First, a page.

Robert Crumb is a great synthesizer, a great adopter of other people’s stylistic conventions which he cunningly redeploys for his own ends. Any in-depth analysis of Crumb has to come to terms with the way his art is not only great in itself but also serves as a veritable museum of 20th century cartooning. Most comics criticism tends to have a literary bias, so this visual aspect of Crumb has gone under-discussed. But I don’t think we can understand Crumb’s art without reference to his many allusions to earlier cartoonists (not to mention painters and illustrators).
Here are a few notes that might help future research:
1. Wolverton. Crumb has often talked about his debt to Basil Wolverton, going back to the sacred cover of Mad comics #11. Interestingly, Wolverton and Crumb both adapted the Bible. I’d like to know how familiar Crumb was with Wolverton’s religious art (now available in the great Fantagraphics book The Wolverton Bible).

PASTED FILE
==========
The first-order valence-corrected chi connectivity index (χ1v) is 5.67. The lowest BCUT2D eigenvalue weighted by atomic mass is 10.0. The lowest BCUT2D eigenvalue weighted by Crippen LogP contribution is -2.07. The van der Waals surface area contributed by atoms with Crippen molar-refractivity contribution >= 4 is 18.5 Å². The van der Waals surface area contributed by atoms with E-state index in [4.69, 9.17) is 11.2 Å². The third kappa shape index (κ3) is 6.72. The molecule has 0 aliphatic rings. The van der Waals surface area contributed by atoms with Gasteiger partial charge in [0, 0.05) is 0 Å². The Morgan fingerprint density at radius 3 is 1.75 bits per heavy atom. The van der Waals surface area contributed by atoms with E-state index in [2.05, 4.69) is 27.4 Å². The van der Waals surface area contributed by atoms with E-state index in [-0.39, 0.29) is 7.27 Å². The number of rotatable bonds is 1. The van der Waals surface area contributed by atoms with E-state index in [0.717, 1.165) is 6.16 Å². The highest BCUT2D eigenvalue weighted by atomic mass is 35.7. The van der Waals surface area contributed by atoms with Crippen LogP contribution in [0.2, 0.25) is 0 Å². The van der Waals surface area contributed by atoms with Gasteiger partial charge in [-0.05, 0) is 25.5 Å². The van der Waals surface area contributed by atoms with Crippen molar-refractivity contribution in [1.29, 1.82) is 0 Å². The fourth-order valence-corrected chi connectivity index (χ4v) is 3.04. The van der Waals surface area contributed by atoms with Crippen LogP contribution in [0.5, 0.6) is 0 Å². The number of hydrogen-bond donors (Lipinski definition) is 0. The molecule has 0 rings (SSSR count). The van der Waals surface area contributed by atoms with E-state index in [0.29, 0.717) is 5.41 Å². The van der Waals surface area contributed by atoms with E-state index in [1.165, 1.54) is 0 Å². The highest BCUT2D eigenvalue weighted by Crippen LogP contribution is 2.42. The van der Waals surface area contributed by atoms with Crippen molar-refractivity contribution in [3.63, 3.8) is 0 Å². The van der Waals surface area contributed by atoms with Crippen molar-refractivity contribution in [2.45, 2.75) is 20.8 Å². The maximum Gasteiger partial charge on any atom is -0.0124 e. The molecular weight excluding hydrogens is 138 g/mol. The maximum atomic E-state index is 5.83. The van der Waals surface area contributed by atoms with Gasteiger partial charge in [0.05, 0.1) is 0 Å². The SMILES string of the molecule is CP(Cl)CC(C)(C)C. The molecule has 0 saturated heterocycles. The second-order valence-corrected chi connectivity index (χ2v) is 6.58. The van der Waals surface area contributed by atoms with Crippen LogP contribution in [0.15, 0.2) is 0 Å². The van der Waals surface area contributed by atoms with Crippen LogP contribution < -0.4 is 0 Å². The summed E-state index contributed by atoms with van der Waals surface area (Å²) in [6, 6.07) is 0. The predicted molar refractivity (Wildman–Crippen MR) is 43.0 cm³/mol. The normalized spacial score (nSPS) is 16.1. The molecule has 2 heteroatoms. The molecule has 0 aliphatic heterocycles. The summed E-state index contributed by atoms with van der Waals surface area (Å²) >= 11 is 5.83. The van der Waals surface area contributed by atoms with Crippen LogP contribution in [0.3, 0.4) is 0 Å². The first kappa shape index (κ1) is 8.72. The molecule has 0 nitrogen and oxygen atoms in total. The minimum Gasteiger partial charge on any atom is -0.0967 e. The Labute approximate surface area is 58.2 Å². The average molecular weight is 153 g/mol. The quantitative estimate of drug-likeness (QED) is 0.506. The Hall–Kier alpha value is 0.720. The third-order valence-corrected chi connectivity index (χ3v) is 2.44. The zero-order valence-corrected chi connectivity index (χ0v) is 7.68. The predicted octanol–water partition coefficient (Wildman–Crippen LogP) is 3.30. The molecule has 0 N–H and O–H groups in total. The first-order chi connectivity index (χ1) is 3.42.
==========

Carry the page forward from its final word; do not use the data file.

Above is a scene from Wolverton’s rendition of the Noah story.
And here is a panel from Crumb’s The Book of Genesis Illustrated. Notice that in both Wolverton and Crumb, the choppy waves have an oddly static look, as if they were sand dunes rather than water.
2. Billy DeBeck. I’ve never heard Crumb talk about Billy DeBeck but Crumb’s big-nosed style, especially in the late 1960s and early 1970s, had a strong touch of DeBeck’s bounciness.
Above are two excerpts from Billy DeBeck’s work, one showing the character Bunky (the very eloquent baby) and the other Lowzie, the bonnet-wearing hillbilly.
And here is Crumb’s Big Baby (from Big Ass #1, 1969).
3. E.C. Segar. The creator of Popeye is much loved by Crumb.
Here is a panel from a Segar Thimble Theatre page (July 19, 1931). Pay close attention to the crowd, a jumble of noses.
And here is Crumb’s cover for Weirdo #14, where he pays homage to Segar’s crowd of fools.